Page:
For the Feminist Science Fiction Book Club this month we read Baba Yaga Laid an Egg by Dubravka Ugrešić. Ugrešić’s book won the Tiptree Award this year. I’ve got mixed feelings about the book, though it fully deserves the Tiptree.
I generally prefer story-based novels. Baba Yaga Laid An Egg follows a different format. The first part contains an autobiographical-sounding story about a writer’s relationship with her aging mother, and a visit the writer takes to the family’s original home in Bulgaria on behalf of her mother. The second is a fairy-tale like story about three older women who visit a spa in a foreign country. And the third is commentary and background on the Baba Yaga stories and the first two sections by a character in the first section. There are over-arching themes, but not a single story. Hence, it didn’t quite satisfy my normal desire for a story.
The prologue contained an intriguing start:
You feel a pang of sympathy for the old lady, you are moved, you do a good deed, swept by the thrill of gallantry. It is precisely at this moment that you should dig in your heels, resist the siren call, make an effort to lower the temperature of your heart. Remember, your tears do not mean the same thing as yours do. Because if you relent, give in, exchange a few more words, you will be in their thrall. You will slide into the world that you had no intention of entering, because your time has not yet come, your hour, for God’s sake, has not yet come.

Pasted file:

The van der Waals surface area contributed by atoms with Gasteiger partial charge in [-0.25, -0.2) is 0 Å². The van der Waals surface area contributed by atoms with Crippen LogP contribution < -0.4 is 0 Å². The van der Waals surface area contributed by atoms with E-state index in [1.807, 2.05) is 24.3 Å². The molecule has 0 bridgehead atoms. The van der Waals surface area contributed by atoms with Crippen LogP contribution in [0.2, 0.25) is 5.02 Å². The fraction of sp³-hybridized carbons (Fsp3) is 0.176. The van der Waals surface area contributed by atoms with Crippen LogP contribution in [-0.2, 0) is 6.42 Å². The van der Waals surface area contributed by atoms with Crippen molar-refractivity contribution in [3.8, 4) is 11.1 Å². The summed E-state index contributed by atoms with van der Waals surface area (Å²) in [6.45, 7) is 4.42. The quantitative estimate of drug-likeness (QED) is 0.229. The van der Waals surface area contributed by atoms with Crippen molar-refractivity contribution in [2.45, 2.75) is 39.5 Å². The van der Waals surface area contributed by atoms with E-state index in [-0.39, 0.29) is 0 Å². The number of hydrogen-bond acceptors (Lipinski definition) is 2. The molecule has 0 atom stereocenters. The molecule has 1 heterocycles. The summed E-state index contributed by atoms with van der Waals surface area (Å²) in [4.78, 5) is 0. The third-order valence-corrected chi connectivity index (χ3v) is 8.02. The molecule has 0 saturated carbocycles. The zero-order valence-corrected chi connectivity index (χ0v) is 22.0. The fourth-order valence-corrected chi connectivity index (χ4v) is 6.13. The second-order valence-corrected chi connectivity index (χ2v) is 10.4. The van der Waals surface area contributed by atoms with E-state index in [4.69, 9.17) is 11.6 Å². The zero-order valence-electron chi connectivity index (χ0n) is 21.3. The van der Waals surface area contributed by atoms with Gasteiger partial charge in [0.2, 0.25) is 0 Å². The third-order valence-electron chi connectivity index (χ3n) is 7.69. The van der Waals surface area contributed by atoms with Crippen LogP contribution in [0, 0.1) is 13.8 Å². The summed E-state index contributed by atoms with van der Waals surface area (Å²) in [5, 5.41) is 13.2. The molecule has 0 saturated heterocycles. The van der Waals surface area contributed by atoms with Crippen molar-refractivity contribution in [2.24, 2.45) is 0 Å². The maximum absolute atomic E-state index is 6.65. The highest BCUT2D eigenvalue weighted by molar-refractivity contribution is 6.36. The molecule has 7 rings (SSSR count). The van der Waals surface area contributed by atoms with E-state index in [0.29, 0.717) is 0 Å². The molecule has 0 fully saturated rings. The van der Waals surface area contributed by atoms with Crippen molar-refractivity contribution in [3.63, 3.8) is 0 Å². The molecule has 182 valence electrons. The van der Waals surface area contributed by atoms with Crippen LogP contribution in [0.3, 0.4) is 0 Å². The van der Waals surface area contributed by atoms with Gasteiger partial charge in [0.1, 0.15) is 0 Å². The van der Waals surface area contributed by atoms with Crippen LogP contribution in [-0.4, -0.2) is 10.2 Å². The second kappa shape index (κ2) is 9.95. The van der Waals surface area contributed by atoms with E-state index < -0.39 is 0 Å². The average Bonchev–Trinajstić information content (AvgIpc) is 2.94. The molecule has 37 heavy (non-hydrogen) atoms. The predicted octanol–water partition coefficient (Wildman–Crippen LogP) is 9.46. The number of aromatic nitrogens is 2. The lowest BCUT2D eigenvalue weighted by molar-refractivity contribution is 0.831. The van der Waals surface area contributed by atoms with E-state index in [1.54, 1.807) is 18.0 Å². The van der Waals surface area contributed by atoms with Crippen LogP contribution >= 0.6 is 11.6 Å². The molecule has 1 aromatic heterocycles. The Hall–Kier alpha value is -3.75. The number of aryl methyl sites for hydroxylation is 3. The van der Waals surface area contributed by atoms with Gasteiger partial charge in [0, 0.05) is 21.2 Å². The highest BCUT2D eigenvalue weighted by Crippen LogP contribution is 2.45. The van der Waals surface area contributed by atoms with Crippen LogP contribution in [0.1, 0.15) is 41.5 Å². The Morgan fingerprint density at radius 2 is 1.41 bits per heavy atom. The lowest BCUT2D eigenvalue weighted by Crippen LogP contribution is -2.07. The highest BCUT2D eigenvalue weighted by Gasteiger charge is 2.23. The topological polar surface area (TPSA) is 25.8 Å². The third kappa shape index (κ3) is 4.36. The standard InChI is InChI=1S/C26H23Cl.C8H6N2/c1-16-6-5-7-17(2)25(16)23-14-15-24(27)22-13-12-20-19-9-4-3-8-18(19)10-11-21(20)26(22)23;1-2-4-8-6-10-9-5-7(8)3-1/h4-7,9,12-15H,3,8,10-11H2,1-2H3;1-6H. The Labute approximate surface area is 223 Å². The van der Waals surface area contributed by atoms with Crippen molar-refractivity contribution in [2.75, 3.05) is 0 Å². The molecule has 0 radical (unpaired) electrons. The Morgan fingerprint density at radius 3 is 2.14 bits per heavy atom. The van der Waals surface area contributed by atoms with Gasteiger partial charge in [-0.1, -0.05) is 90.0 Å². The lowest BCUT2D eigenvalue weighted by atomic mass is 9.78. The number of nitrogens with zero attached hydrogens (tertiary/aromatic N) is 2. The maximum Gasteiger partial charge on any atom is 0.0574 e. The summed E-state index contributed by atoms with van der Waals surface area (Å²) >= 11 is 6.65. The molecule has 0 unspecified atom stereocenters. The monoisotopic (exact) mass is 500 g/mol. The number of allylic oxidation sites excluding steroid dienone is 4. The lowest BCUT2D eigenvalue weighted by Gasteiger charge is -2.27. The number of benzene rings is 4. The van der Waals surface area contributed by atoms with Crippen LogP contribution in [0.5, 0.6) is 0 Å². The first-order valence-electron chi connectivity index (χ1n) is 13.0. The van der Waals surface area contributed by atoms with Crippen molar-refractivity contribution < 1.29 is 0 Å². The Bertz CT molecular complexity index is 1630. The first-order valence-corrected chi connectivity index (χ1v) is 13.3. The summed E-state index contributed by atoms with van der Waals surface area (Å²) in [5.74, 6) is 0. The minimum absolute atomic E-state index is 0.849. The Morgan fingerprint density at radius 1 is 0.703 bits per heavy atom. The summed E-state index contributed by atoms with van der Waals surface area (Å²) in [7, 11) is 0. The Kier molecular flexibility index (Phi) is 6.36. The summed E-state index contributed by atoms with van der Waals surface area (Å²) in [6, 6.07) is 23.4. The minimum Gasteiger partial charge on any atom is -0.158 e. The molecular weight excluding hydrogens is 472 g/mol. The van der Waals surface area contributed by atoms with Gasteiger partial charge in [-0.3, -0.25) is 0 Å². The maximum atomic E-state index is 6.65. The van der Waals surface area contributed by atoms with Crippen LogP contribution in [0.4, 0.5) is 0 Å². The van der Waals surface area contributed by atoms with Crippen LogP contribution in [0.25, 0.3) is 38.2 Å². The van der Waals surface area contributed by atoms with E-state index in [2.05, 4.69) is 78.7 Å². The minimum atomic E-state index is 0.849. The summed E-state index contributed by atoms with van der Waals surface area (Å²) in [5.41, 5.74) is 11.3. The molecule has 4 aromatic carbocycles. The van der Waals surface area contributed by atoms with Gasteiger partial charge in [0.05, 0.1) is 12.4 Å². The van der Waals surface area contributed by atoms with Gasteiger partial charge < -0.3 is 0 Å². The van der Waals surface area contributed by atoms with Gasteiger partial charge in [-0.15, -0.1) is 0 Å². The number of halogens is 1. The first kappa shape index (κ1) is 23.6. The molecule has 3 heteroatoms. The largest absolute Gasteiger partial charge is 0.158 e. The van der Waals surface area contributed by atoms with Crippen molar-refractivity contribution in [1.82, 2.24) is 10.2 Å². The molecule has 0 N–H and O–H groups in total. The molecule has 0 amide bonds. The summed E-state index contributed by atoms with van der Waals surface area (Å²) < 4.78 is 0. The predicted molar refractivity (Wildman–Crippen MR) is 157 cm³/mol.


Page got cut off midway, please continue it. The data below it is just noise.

I loved this introduction! In my head, little old ladies want to feed you cookies, need help carrying groceries, and have cute little dogs that they dote on. They are nice and innocuous. The concept of old women as ominous struck me as delightful. In my mind it is somewhat subversive. But on the other hand, there’s a very real history of turning old women into witches and persecuting them. So it might not be all that subversive outside my suburban-raised world. Those are two of the big tropes about older women: invisible or evil.
In the book group, we discussed the third part far more than the other two. Aba Bagay is a young character from the first section, and she ostensibly writes this section. The content is a primer on various Baba Yaga myths, and also commentary on the first two parts. The primer is wide-ranging. Pretty much any folk tale about older women is drawn into the Baba Yaga universe. One of the overall effects is to point out how the Baba Yaga myth can be used to say just about anything, particularly when in the hands of pseudo-intellectuals.
I most enjoyed the second part. It was absurdist and fun. The first and third sections were dour.
This month, Timmi Duchamp hosted our group and participated in the discussion. Listening to her and Paige and several of the other women in the group (I am one of two regular male participants) talk about the book was amazing. They are much smarter than I am. I see about one tenth of the items they see. I’ve only had the basic English lit class in college, and no classes on feminist theory. So I’m not really able to dig deeply on a text like Baba Yaga Laid An Egg. All of this is an explanation of why I point people to Timmi’s writeup of our discussion over at Ambling Along The Aqueduct. Any deconstruction I would write other than what’s above would be based on the discussion between the women in the group, so it’s much better to go to the source.